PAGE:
Here is my video response to the question.
The college essay doesn’t necessarily need to “tie in” to the rest of your application. That being said, you should be cognizant that what you write in your essay doesn’t conflict with other information you’ve provided in your application. For example, if you write your essay about how much you enjoy community service work but you have no community service involvement on your list of extracurricular activities, the person reading your application may wonder why. One piece of advice would be to use the essay as a place to further elaborate on any part of your application that you feel needs to be explained, such as a really cool travel experience or a drop in your grades.
The essay is a big part of your application, and you should plan on spending time on it. The essay is your opportunity to show the admissions committee something genuine about you that is not obvious anywhere in the rest of your application. Remember, colleges want to know who you are and how you got to this place. They want to know how you will fit in at their school. Follow a process of discovery to find your story. What do you want colleges to know about you? Find a story to illustrate that point, and make sure you tell them why it matters, why they should care. Many kids sound the same with good grades, test scores and leadership skills. The essay is the place to stand out. You can do that with a story about you that is focused, reflective and answers the prompt. Write it yourself; use your words and your voice.
Think about the college essay as an interview in essay format. The essay should say, I am a good fit for this college. The essay is a student’s chance to tell who they really are in their own voice. It should reveal something about the applicant that is not in the application. It can zero in on a single experience or moment in time that changed the applicant or be about something broader and the influence it has on the student. The essay should show self-reflection, critical thinking, and your ability to organize your thoughts. The first paragraph is the most important. It should grab the reader’s attention and draw them in. Writing in a conversational tone is engaging. Spend time brainstorming topics and writing a number of drafts. You may even change your topic more than once as you figure out what works. Starting with an outline makes the writing process easier. Remember to proof read more than once and have at least one or two additional sets of eyes look it over.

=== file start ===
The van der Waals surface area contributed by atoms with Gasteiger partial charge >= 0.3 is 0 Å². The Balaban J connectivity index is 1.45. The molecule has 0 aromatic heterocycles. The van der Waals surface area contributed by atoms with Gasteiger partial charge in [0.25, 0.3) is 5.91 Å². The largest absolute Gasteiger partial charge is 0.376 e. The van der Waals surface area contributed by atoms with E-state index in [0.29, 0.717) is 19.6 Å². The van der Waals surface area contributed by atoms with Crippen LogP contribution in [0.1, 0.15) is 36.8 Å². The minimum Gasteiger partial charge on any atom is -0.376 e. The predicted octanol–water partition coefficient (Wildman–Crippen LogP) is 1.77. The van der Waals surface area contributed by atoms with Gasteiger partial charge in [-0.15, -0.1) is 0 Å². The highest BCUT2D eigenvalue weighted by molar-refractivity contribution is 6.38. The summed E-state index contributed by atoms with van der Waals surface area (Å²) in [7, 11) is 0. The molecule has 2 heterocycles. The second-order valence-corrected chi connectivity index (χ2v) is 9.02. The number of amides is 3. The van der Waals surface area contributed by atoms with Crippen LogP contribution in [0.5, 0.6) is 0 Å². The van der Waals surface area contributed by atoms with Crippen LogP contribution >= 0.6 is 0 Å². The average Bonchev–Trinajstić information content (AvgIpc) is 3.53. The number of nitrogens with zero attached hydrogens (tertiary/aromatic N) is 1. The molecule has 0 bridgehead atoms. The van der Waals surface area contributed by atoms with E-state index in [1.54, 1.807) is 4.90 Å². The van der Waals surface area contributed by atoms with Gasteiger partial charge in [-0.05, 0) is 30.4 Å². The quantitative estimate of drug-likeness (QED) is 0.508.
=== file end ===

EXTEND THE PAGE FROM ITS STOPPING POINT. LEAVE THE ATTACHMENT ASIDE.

For some students the essay is a great opportunity to explain a discrepancy or a negative in grades or test scores. Remember — the admissions committee doesn’t want to hear excuses for poor grades but they might appreciate some explanations.
Your entire application should present a cohesive sense of who you are. There is the activities chart- which needs to be carefully thought out and filled in. Then you have the two essays – the 150 word extra-curricular essay and the personal statement. The longer essay should NOT be laundry list of your accomplishments, but present new information, that is not already on your application. Your topic should support “who” you are- the accomplished actor/artist/ or pre-med hopeful. It is your chance to give your application that ‘third” dimension and allow your “voice” and personality to come through.
Must the essay tie into the rest of the application? No. More important is that you take advantage of the opportunity the essay provides to present yourself in your words, in your way. Be sure to respond to the prompt, but do so in a way that gives the reader a greater understanding of who you are and what you will bring to the community they are seeking to create. Make it your story. The people in the admissions office are trying to learn about you and the essay is often the last chance you have to shape their impression and understanding of you. Making it do that is far more important that having it tie together what may be a wide ranging package—you.